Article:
September 2021
Volume 21, Issue 9
Open Access
Vision Sciences Society Annual Meeting Abstract  |   September 2021
The preferred fixation location on the face modulates the locus of the Composite Face Effect
Author Affiliations
  • Puneeth Chakravarthula
  • Asa Young
  • Megan Chow
  • Miguel Eckstein
Journal of Vision September 2021, Vol.21, 2534. doi:
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      Puneeth Chakravarthula, Asa Young, Megan Chow, Miguel Eckstein; The preferred fixation location on the face modulates the locus of the Composite Face Effect. Journal of Vision 2021;21(9):2534.

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      © ARVO (1962-2015); The Authors (2016-present)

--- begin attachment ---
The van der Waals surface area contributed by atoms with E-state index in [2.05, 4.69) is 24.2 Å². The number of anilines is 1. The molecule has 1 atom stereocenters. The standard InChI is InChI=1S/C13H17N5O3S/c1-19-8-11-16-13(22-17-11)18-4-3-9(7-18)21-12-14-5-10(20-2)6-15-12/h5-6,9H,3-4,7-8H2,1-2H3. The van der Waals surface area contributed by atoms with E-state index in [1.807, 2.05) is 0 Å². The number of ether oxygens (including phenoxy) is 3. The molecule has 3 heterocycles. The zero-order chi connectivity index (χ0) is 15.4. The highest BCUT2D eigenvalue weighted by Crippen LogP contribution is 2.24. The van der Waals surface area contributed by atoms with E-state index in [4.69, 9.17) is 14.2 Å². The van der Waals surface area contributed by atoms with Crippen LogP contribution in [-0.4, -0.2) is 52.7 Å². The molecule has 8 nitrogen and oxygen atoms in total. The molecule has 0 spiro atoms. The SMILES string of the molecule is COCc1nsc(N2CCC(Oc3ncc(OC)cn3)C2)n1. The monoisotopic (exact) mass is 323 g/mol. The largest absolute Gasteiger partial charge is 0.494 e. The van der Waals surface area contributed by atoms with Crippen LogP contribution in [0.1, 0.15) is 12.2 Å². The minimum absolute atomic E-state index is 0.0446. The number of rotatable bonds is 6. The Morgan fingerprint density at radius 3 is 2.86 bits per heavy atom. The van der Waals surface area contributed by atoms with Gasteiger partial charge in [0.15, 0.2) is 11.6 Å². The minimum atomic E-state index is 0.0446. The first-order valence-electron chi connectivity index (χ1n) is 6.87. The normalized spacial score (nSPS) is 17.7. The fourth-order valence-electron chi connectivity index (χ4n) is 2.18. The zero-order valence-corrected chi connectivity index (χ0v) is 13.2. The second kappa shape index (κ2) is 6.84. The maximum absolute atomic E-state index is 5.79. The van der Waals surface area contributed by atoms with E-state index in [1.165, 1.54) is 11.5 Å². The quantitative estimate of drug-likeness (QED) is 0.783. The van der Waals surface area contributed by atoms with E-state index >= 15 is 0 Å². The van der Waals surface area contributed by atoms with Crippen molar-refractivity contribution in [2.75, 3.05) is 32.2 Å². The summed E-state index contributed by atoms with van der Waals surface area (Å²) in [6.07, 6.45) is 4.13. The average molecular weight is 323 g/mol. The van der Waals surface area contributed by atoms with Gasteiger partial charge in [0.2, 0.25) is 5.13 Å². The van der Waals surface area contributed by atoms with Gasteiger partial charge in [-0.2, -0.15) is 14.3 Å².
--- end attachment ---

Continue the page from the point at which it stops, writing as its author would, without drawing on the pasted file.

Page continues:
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Introduction: Faces are recognized best when individuals look close to their own distinct preferred fixation location (PFL), with some preferring to look down toward the nose tip and mouth while others prefer to look up toward the eyes (Peterson & Eckstein, 2013). Here, we investigate whether individual differences in the preferred point of fixation modulate the composite face effect (CFE). Specifically, we test whether the variation in the strength of the CFE for top and bottom face halves depends on the PFL. Methods: Sixteen eye-lookers and sixteen nose/mouth-lookers were screened through a free eye movements face identification task from a pool of 126 observers. The selected observers then completed a free eye movement face identification task with 4 composite faces. A subsequent parts matching task consisted of observers matching top or bottom face halves (block dependent) across two sequentially presented aligned or misaligned (block dependent) composite faces (50% matched, 50% unmatched, 200 msec.). Across trials, observers maintained their fixation at the mean preferred fixation point of their group or the mean of preferred fixation point of the other group. Results: We conducted a 3-way repeated measures ANOVA on the CFE (PCmisaligned – PCaligned) with the looker type, fixation location and the half being judged as factors. We found a significant main effect of the half being judged (F (1,120) =29.26, p << 0.05) and a significant interaction between the looker type (eye vs. nose/mouth looker) and half being judged (top vs. bottom; F (1,120) = 8.74, p = 0.0037). A post-hoc Welch test with FDR correction confirmed that eye lookers showed a significantly stronger CFE at the top half as compared to the bottom half (t (62) =2.94, p = 0.0046). Conclusion: The findings suggest that the preferred point of fixation might modulate the locus of the Composite Face Effect.


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